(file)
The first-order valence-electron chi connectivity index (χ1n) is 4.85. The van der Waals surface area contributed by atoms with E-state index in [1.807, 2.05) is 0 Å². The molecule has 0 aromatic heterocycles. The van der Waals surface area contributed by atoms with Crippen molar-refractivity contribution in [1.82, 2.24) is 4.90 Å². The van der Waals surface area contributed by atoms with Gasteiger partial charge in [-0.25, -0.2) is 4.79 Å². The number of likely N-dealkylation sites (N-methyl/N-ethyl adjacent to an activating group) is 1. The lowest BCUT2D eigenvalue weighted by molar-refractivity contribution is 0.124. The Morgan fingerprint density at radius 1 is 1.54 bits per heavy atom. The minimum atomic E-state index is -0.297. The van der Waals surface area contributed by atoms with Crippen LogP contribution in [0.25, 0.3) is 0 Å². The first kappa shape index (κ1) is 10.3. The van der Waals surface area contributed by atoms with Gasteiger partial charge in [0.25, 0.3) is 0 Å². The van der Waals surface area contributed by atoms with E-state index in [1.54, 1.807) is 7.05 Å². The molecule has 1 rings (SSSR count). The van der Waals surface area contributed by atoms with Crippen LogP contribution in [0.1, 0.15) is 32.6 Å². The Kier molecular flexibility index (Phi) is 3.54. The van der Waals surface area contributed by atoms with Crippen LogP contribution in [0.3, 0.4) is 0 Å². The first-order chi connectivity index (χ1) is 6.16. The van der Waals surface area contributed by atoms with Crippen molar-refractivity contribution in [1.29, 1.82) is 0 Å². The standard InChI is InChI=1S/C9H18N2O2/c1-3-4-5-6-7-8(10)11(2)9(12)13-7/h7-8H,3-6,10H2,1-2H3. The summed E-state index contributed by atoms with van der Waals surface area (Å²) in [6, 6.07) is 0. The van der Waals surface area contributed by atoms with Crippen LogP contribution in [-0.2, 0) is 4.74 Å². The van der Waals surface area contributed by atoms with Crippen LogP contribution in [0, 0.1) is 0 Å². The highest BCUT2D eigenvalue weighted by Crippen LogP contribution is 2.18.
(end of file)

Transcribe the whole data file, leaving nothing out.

The first-order valence-electron chi connectivity index (χ1n) is 4.85. The van der Waals surface area contributed by atoms with E-state index in [1.807, 2.05) is 0 Å². The molecule has 0 aromatic heterocycles. The van der Waals surface area contributed by atoms with Crippen molar-refractivity contribution in [1.82, 2.24) is 4.90 Å². The van der Waals surface area contributed by atoms with Gasteiger partial charge in [-0.25, -0.2) is 4.79 Å². The number of likely N-dealkylation sites (N-methyl/N-ethyl adjacent to an activating group) is 1. The lowest BCUT2D eigenvalue weighted by molar-refractivity contribution is 0.124. The Morgan fingerprint density at radius 1 is 1.54 bits per heavy atom. The minimum atomic E-state index is -0.297. The van der Waals surface area contributed by atoms with Crippen LogP contribution in [0.25, 0.3) is 0 Å². The first kappa shape index (κ1) is 10.3. The van der Waals surface area contributed by atoms with Gasteiger partial charge in [0.25, 0.3) is 0 Å². The van der Waals surface area contributed by atoms with E-state index in [1.54, 1.807) is 7.05 Å². The molecule has 1 rings (SSSR count). The van der Waals surface area contributed by atoms with Crippen LogP contribution in [0.1, 0.15) is 32.6 Å². The Kier molecular flexibility index (Phi) is 3.54. The van der Waals surface area contributed by atoms with Crippen LogP contribution in [0.3, 0.4) is 0 Å². The first-order chi connectivity index (χ1) is 6.16. The van der Waals surface area contributed by atoms with Crippen molar-refractivity contribution in [1.29, 1.82) is 0 Å². The standard InChI is InChI=1S/C9H18N2O2/c1-3-4-5-6-7-8(10)11(2)9(12)13-7/h7-8H,3-6,10H2,1-2H3. The summed E-state index contributed by atoms with van der Waals surface area (Å²) in [6, 6.07) is 0. The van der Waals surface area contributed by atoms with Crippen LogP contribution in [-0.2, 0) is 4.74 Å². The van der Waals surface area contributed by atoms with Crippen LogP contribution in [0, 0.1) is 0 Å². The highest BCUT2D eigenvalue weighted by Crippen LogP contribution is 2.18.